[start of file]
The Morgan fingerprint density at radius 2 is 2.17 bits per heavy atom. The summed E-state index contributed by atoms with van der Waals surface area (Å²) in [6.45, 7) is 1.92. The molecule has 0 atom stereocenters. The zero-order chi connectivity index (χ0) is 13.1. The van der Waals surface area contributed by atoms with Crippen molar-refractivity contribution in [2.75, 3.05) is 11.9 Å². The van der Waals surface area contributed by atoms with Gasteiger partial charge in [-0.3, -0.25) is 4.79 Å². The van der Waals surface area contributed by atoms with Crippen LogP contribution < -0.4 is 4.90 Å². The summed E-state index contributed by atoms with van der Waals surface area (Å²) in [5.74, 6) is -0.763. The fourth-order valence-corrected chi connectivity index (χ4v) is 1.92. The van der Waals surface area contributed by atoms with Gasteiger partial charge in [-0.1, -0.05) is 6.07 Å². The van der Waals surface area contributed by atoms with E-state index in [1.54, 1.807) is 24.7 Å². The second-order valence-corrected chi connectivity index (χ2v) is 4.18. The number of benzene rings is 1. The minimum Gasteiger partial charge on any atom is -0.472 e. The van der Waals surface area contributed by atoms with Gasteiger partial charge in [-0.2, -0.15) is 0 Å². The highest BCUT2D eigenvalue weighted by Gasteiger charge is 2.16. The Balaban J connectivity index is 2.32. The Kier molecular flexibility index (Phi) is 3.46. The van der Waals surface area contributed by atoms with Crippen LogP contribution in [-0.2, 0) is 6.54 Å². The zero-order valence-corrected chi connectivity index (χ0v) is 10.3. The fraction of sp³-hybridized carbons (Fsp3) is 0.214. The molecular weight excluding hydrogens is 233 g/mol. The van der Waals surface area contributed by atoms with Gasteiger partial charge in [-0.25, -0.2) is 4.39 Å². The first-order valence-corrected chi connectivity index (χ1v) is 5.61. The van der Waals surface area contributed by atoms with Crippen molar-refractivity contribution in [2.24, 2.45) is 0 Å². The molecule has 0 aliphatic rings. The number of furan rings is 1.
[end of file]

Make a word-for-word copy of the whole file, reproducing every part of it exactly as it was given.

The Morgan fingerprint density at radius 2 is 2.17 bits per heavy atom. The summed E-state index contributed by atoms with van der Waals surface area (Å²) in [6.45, 7) is 1.92. The molecule has 0 atom stereocenters. The zero-order chi connectivity index (χ0) is 13.1. The van der Waals surface area contributed by atoms with Crippen molar-refractivity contribution in [2.75, 3.05) is 11.9 Å². The van der Waals surface area contributed by atoms with Gasteiger partial charge in [-0.3, -0.25) is 4.79 Å². The van der Waals surface area contributed by atoms with Crippen LogP contribution < -0.4 is 4.90 Å². The summed E-state index contributed by atoms with van der Waals surface area (Å²) in [5.74, 6) is -0.763. The fourth-order valence-corrected chi connectivity index (χ4v) is 1.92. The van der Waals surface area contributed by atoms with Gasteiger partial charge in [-0.1, -0.05) is 6.07 Å². The van der Waals surface area contributed by atoms with E-state index in [1.54, 1.807) is 24.7 Å². The second-order valence-corrected chi connectivity index (χ2v) is 4.18. The number of benzene rings is 1. The minimum Gasteiger partial charge on any atom is -0.472 e. The van der Waals surface area contributed by atoms with Gasteiger partial charge in [-0.2, -0.15) is 0 Å². The highest BCUT2D eigenvalue weighted by Gasteiger charge is 2.16. The Balaban J connectivity index is 2.32. The Kier molecular flexibility index (Phi) is 3.46. The van der Waals surface area contributed by atoms with Crippen LogP contribution in [-0.2, 0) is 6.54 Å². The zero-order valence-corrected chi connectivity index (χ0v) is 10.3. The fraction of sp³-hybridized carbons (Fsp3) is 0.214. The molecular weight excluding hydrogens is 233 g/mol. The van der Waals surface area contributed by atoms with Gasteiger partial charge in [-0.25, -0.2) is 4.39 Å². The first-order valence-corrected chi connectivity index (χ1v) is 5.61. The van der Waals surface area contributed by atoms with Crippen molar-refractivity contribution in [2.24, 2.45) is 0 Å². The molecule has 0 aliphatic rings. The number of furan rings is 1.